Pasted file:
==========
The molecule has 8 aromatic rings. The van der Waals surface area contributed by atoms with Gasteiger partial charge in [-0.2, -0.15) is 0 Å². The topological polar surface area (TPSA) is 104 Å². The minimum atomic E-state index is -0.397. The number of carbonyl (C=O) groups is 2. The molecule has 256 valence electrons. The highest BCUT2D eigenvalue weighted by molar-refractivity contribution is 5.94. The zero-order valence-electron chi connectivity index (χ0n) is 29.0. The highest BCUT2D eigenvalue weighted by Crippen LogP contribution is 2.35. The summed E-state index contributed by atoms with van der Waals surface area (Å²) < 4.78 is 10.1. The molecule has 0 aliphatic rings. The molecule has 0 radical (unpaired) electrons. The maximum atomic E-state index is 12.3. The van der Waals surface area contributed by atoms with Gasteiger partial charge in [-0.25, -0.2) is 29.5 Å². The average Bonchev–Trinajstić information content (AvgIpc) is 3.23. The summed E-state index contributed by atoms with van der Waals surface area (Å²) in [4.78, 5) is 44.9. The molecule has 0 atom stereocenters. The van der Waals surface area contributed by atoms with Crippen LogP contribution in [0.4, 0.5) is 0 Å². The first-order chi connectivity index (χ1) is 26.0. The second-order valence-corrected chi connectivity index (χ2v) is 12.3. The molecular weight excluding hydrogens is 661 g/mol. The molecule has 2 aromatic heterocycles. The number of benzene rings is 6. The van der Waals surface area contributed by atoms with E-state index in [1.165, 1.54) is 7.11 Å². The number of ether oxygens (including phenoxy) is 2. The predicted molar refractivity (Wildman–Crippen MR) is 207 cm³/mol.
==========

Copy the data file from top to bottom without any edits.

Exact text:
The molecule has 8 aromatic rings. The van der Waals surface area contributed by atoms with Gasteiger partial charge in [-0.2, -0.15) is 0 Å². The topological polar surface area (TPSA) is 104 Å². The minimum atomic E-state index is -0.397. The number of carbonyl (C=O) groups is 2. The molecule has 256 valence electrons. The highest BCUT2D eigenvalue weighted by molar-refractivity contribution is 5.94. The zero-order valence-electron chi connectivity index (χ0n) is 29.0. The highest BCUT2D eigenvalue weighted by Crippen LogP contribution is 2.35. The summed E-state index contributed by atoms with van der Waals surface area (Å²) < 4.78 is 10.1. The molecule has 0 aliphatic rings. The molecule has 0 radical (unpaired) electrons. The maximum atomic E-state index is 12.3. The van der Waals surface area contributed by atoms with Gasteiger partial charge in [-0.25, -0.2) is 29.5 Å². The average Bonchev–Trinajstić information content (AvgIpc) is 3.23. The summed E-state index contributed by atoms with van der Waals surface area (Å²) in [4.78, 5) is 44.9. The molecule has 0 atom stereocenters. The van der Waals surface area contributed by atoms with Crippen LogP contribution in [0.4, 0.5) is 0 Å². The first-order chi connectivity index (χ1) is 26.0. The second-order valence-corrected chi connectivity index (χ2v) is 12.3. The molecular weight excluding hydrogens is 661 g/mol. The molecule has 2 aromatic heterocycles. The number of benzene rings is 6. The van der Waals surface area contributed by atoms with E-state index in [1.165, 1.54) is 7.11 Å². The number of ether oxygens (including phenoxy) is 2. The predicted molar refractivity (Wildman–Crippen MR) is 207 cm³/mol.